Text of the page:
University Lowbrow Astronomers

A Philosophical Question.

by Bob Gruszczynski
Printed in Reflections: February, 2005.

After having purchased a new Orion StarBlast 4.5” f4 reflecting telescope as a “grab-n-go” to be used on nights when I’m too lazy to set up the PortaBall, I encountered an interesting set of situations to be pondered by deeper minds than my own. After getting back into the hobby a few years ago, starting with the purchase of a Meade ETX-70, Joni and I were slightly consumed with aperture fever, culminating in the purchase of a 12.5” Mag1 Instruments PortaBall. Along the way, the first upgrade from the ETX was a used Celestron CG5 5” SCT on a German Equatorial Mount. After several years, and a complete revamp of our scoping situation, we have the above-mentioned Orion 4.5” telescope. Here’s the question:

Is it better to have great optics on a difficult to use platform with very little knowledge of the sky, or to have just good optics on an “easier to use” platform with good knowledge of the sky?

Here’s the whole story as it plays out in my mind. It has been some 25 years since I had a department store telescope that wowed me with little views of Jupiter and Saturn and the Moon. I’ve got similar views in a new ETX go-to scope, that are less than impressive to my wife - a newbie to the hobby, but with great interest in the sky. She suggests a larger SCT might show better views. I purchased the Celestron and proceeded to try to get to know it better.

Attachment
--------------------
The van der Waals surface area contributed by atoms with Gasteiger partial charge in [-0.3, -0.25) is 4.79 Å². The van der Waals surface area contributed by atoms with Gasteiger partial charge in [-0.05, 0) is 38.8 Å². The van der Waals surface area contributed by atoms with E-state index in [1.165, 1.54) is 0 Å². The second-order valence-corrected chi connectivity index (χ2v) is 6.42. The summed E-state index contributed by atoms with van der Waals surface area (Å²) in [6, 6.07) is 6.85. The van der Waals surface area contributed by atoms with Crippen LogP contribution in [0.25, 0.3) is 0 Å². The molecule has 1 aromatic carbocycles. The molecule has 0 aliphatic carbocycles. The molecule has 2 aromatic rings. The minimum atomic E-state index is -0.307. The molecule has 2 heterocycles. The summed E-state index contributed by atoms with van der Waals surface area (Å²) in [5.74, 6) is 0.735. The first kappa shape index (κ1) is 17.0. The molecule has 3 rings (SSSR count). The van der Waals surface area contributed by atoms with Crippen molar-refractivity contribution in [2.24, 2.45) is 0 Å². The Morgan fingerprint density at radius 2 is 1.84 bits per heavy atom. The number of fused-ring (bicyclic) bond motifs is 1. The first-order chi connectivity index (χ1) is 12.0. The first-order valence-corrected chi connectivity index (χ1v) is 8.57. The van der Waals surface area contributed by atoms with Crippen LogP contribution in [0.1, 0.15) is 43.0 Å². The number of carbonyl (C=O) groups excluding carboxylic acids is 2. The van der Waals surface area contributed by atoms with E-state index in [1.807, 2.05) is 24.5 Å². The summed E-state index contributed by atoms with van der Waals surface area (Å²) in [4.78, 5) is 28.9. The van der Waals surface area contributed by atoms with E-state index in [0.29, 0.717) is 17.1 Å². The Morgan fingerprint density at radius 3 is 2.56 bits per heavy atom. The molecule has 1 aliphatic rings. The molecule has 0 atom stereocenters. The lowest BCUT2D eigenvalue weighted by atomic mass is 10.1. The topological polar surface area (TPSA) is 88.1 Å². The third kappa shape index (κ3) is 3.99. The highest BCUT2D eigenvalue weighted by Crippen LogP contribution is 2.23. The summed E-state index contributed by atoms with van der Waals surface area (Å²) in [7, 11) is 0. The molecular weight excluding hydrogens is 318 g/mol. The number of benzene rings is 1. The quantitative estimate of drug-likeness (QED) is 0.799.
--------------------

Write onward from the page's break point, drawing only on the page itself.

Firstly, there was the “used demo scope from Rider’s” issue where it took me 3 hours in 20 degree weather to figure out that the focuser had been cranked to look at things a lot closer than a billion light years away. Secondly, and here’s the heart of the first part of the question, was 2 hours in 10 degree weather scouring the “Realm of the Galaxies” trying to find one or two of those little suckers. Now all I have is Sky Atlas 2000 (the indoor version), a 5” f10 SCT, and the little 6x30 finder that comes with. All of this on a GEM that I know just enough about to be dangerous. I finally found what looked like a galaxy. I actually sketched the star field on a napkin to try to find out what it was. It turned out to be M100, my first-ever galaxy find on my own. I never did see another galaxy that night, and for many nights beyond. I had a lot of learning to do, both about the sky and about the telescope and mount.

Next, enter the Orion StarBlast. It has been several years since that fateful early time and my knowledge of the sky and of the equipment has grown immensely. I have since sold both the ETX and the Celestron, and have replaced them with the StarBlast. On the first night (temps in the teens), I actually managed to stumble across M81 & 82 while fumbling around with some of the quirks of the new scope. On the second night (also temps in the teens), however, with some work having been done to refine the telescope, I managed to find (not stumble upon) over a dozen galaxies in the Realm, along with M81 & 82 again. M100 was a piece of cake, along with M65 & 66. All in less than half an hour. I can’t say that the size or quality of optics is even close to the SCT, but, boy it was a whole lot easier finding the faint fuzzies this time.

How do I explain this phenomenon? I leave the answer as an exercise for the reader...

...and when you find it out, please feel free to let me know.

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Copyright © 2013, the University Lowbrow Astronomers. (The University Lowbrow Astronomers are an amateur astronomy club based in Ann Arbor, Michigan).
This page originally appeared in Reflections of the University Lowbrow Astronomers (the club newsletter).
This page revised Sunday, March 9, 2014 4:30 PM.
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